Delhi HC: Denying health insurance on the grounds of genetic conditions is "unconstitutional"

Team SoOLEGAL 27 Feb 2018 6:22pm

Delhi HC: Denying health insurance on the grounds of genetic conditions is

New Delhi: Justice Pratibha M Singh of Delhi High Court upheld a trial court order of 2017 by which it had directed United India Insurance to pay Rs 5 lakh to the insured.

The case relates to Jai Prakash Tayal, who suffers from a genetic disorder by the name of Hypertrophic Obstructive Cardiomyopathy — a condition where a portion of heart thickens without an obvious cause resulting in the heart being less able to pump blood effectively. He had taken a medical policy of Rs 5 lakh in 2004 which he renewed every year till 2012. He was hospitalised twice between 2004 and 2006, for which claims were honoured by United India Insurance. However, when Tayal was hospitalised again in 2011, the insurance company rejected his claim citing “genetic exclusion clauses” in the renewed contract.

He filed the case against the insurance company and won it in the lower court. The lower court gave him a relief of 5 lakh rupees. But it was contested by United India Insurance in High Court. The High Court has also ruled in favour of the insured. Terming the exclusion of genetic disorder as unconstitutional, the High Court said the right to avail health insurance was an “integral part” of right to health as recognised under Article 21 (right to life and personal liberty) of the Constitution.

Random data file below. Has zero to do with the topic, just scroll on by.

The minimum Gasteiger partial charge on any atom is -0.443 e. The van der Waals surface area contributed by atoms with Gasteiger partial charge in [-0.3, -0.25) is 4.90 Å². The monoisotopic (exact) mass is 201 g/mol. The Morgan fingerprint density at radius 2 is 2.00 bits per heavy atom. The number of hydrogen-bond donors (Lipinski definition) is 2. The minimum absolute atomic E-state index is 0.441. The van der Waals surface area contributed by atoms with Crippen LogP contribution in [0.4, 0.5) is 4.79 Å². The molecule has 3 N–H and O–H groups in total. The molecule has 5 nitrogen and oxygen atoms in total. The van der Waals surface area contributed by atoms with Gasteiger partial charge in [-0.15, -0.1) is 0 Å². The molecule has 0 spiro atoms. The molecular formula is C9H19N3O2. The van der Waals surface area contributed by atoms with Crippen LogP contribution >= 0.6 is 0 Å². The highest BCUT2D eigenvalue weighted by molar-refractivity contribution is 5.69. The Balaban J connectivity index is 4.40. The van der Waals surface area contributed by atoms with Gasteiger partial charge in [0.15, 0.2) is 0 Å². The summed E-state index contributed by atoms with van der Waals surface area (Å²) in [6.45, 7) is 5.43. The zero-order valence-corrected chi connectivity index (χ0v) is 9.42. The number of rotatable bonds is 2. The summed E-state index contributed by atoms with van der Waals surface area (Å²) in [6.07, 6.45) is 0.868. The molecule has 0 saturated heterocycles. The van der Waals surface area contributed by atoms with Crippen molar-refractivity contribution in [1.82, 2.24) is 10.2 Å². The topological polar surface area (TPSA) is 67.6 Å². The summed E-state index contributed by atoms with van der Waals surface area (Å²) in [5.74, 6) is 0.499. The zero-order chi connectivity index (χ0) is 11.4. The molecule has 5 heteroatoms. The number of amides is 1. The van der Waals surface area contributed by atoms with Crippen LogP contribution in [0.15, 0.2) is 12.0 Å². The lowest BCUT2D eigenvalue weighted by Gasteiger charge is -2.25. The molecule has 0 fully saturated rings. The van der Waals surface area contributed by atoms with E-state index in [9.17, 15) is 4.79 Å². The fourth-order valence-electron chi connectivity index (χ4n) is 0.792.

The High Court observed there were multiple types of genetic disorders and “even common diseases” like diabetes and cardiac diseases which could be included in the broad definition, making “exclusion vulnerable”. On this basis, a large section of the population can be excluded from the health insurance which will have disastrous effect for the health of the country. The court further observed that insurance companies need to list the genetic disorders which they are excluding as this will check arbitrariness. 

The High Court also came hard on Insurance Regulatory and Development Authority of India (IRDA) and said that IRDA’s primary duty was the “settlement of insurance claims” and “governing and regulating” exclusions in insurance contracts.

“Thus, IRDA ought to have supervised the manner in which the term genetic disorders is being misused by insurance companies to reject genuine claims. Obviously the IRDA turned a blind eye to the functioning of insurance companies,” the High Court said.

Tagged: United India Insurance   Delhi HC   IRDA  
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